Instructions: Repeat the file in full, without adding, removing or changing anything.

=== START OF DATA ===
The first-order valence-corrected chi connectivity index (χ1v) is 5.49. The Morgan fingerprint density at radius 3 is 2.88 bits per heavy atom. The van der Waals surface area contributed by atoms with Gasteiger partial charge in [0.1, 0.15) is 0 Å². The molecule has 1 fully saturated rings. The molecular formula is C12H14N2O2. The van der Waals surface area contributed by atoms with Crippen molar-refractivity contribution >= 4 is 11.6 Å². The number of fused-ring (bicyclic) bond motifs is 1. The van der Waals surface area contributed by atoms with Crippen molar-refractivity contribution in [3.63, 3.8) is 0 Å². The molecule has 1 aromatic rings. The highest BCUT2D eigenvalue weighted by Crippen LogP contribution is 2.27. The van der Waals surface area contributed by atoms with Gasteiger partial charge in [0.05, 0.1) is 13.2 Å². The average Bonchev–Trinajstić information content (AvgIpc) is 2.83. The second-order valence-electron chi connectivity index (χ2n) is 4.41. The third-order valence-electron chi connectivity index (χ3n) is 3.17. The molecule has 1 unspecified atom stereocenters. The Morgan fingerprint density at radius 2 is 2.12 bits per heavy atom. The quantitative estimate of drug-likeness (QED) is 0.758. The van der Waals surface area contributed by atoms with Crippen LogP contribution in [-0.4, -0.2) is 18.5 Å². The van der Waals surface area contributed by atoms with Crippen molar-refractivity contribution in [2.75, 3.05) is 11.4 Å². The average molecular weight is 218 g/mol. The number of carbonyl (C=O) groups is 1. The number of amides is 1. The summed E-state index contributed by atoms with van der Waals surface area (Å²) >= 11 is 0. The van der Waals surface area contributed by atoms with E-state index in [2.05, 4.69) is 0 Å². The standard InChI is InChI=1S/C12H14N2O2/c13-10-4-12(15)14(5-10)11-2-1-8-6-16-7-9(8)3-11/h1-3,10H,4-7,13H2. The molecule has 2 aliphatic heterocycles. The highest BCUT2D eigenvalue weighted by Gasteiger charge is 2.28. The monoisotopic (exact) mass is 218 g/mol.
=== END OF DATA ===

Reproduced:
The first-order valence-corrected chi connectivity index (χ1v) is 5.49. The Morgan fingerprint density at radius 3 is 2.88 bits per heavy atom. The van der Waals surface area contributed by atoms with Gasteiger partial charge in [0.1, 0.15) is 0 Å². The molecule has 1 fully saturated rings. The molecular formula is C12H14N2O2. The van der Waals surface area contributed by atoms with Crippen molar-refractivity contribution >= 4 is 11.6 Å². The number of fused-ring (bicyclic) bond motifs is 1. The van der Waals surface area contributed by atoms with Crippen molar-refractivity contribution in [3.63, 3.8) is 0 Å². The molecule has 1 aromatic rings. The highest BCUT2D eigenvalue weighted by Crippen LogP contribution is 2.27. The van der Waals surface area contributed by atoms with Gasteiger partial charge in [0.05, 0.1) is 13.2 Å². The average Bonchev–Trinajstić information content (AvgIpc) is 2.83. The second-order valence-electron chi connectivity index (χ2n) is 4.41. The third-order valence-electron chi connectivity index (χ3n) is 3.17. The molecule has 1 unspecified atom stereocenters. The Morgan fingerprint density at radius 2 is 2.12 bits per heavy atom. The quantitative estimate of drug-likeness (QED) is 0.758. The van der Waals surface area contributed by atoms with Crippen LogP contribution in [-0.4, -0.2) is 18.5 Å². The van der Waals surface area contributed by atoms with Crippen molar-refractivity contribution in [2.75, 3.05) is 11.4 Å². The average molecular weight is 218 g/mol. The number of carbonyl (C=O) groups is 1. The number of amides is 1. The summed E-state index contributed by atoms with van der Waals surface area (Å²) >= 11 is 0. The van der Waals surface area contributed by atoms with E-state index in [2.05, 4.69) is 0 Å². The standard InChI is InChI=1S/C12H14N2O2/c13-10-4-12(15)14(5-10)11-2-1-8-6-16-7-9(8)3-11/h1-3,10H,4-7,13H2. The molecule has 2 aliphatic heterocycles. The highest BCUT2D eigenvalue weighted by Gasteiger charge is 2.28. The monoisotopic (exact) mass is 218 g/mol.